Angelika Niescier Dwells in Possibility


Saxophonist and bandleader Angelika Niescier has issued three consecutive discs on Intakt. The latest is New York Trio.

(Photo: Arne Reimer)

Improvisers craft their expression around the question, “What does the music need right now?” And saxophonist-composer Angelika Niescier creates opportunities to explore the answers.

Niescier, who’s based in Cologne, Germany, issued her past two recordings on Swiss imprint Intakt, and with her latest effort, New York Trio, the bandleader varies her composition style from one track to the next, using each as a “vessel” through which her ensemble can react more honestly to the music and the moment.

“I was searching for different ways of organizing the material in order to open up different [pathways] for the improvisations,” she said. “I consider the compositions a draft for research, [having] a structure to allow us to start off somewhere and then elevate [the material].”

Putting together a new project, Niescier first considers sound—what she’s hearing in her mind’s ear. And she describes the new recording’s ensemble—longtime collaborator bassist Christopher Tordini, drummer Gerald Cleaver, trumpeter Jonathan Finlayson—as up for anything.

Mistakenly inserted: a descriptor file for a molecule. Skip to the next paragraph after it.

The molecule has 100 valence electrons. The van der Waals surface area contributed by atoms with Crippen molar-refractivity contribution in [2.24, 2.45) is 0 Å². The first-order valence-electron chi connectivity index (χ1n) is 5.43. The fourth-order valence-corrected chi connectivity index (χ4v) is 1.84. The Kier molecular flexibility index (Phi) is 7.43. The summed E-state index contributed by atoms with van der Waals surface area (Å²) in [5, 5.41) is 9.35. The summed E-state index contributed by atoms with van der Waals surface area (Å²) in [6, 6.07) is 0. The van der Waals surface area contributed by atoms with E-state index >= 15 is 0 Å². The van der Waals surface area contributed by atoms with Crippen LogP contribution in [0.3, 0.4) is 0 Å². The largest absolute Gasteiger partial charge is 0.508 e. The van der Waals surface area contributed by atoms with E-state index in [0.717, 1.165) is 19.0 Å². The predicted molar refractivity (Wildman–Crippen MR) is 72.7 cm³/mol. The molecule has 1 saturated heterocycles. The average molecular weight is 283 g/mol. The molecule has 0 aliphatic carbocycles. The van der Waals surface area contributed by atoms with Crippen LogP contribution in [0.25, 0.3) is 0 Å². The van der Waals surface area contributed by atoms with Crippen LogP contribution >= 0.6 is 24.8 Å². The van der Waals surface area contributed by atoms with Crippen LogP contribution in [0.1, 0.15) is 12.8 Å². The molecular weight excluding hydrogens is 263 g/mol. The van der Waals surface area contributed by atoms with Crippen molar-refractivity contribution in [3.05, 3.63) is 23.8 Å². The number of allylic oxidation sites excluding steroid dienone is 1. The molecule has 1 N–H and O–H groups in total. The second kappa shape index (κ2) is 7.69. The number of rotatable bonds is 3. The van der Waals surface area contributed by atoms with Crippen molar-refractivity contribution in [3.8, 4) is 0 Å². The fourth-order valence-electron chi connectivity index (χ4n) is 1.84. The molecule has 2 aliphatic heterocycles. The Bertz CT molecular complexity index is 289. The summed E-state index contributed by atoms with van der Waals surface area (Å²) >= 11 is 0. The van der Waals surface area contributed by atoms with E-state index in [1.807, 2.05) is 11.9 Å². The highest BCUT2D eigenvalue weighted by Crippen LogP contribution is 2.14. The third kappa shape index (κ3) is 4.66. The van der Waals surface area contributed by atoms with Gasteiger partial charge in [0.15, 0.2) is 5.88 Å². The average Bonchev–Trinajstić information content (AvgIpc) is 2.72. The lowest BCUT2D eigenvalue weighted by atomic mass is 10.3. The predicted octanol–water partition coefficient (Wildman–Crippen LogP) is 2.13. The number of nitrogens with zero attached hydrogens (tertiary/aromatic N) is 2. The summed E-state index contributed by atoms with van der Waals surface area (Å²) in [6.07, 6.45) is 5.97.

Tordini and Niescier met in 2011, the morning of their first concert together in Germany. The bassist remembers an immediate connection. “From the first note, it was so easy to make music with Angelika,” he said. “She is a fearless improviser and is always listening and searching.”

From Niescier’s perspective, Tordini is the ideal collaborator for her sound. “He just does the right thing,” she said. “Everything is there—the sound, the punch, but also the ideas and the adventurous thinking.”

Because openness is a force in Niescier’s artistry, her charts dwell in possibility. And while much of her music includes a melodic theme or harmonic outline, Niescier opens New York Trio with “The Surge,” which she describes as purely textural. “It hits, and the free improvisation carries on the main idea from the head,” she said. “The harmonic implications are not outlined in the composition.”

In pushing herself compositionally, Niescier finds she evolves three-dimensionally. And as she begins writing new music, the bandleader reflects on what she calls John Coltrane’s “search for ‘it.’”

“I’m still on it,” she said. “I think I understand it more and more as the throwing of oneself into the music, and really trying to completely be in the moment. That’s the most rewarding—but also the most challenging—thing.” DB

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July 2021
Julian Lage
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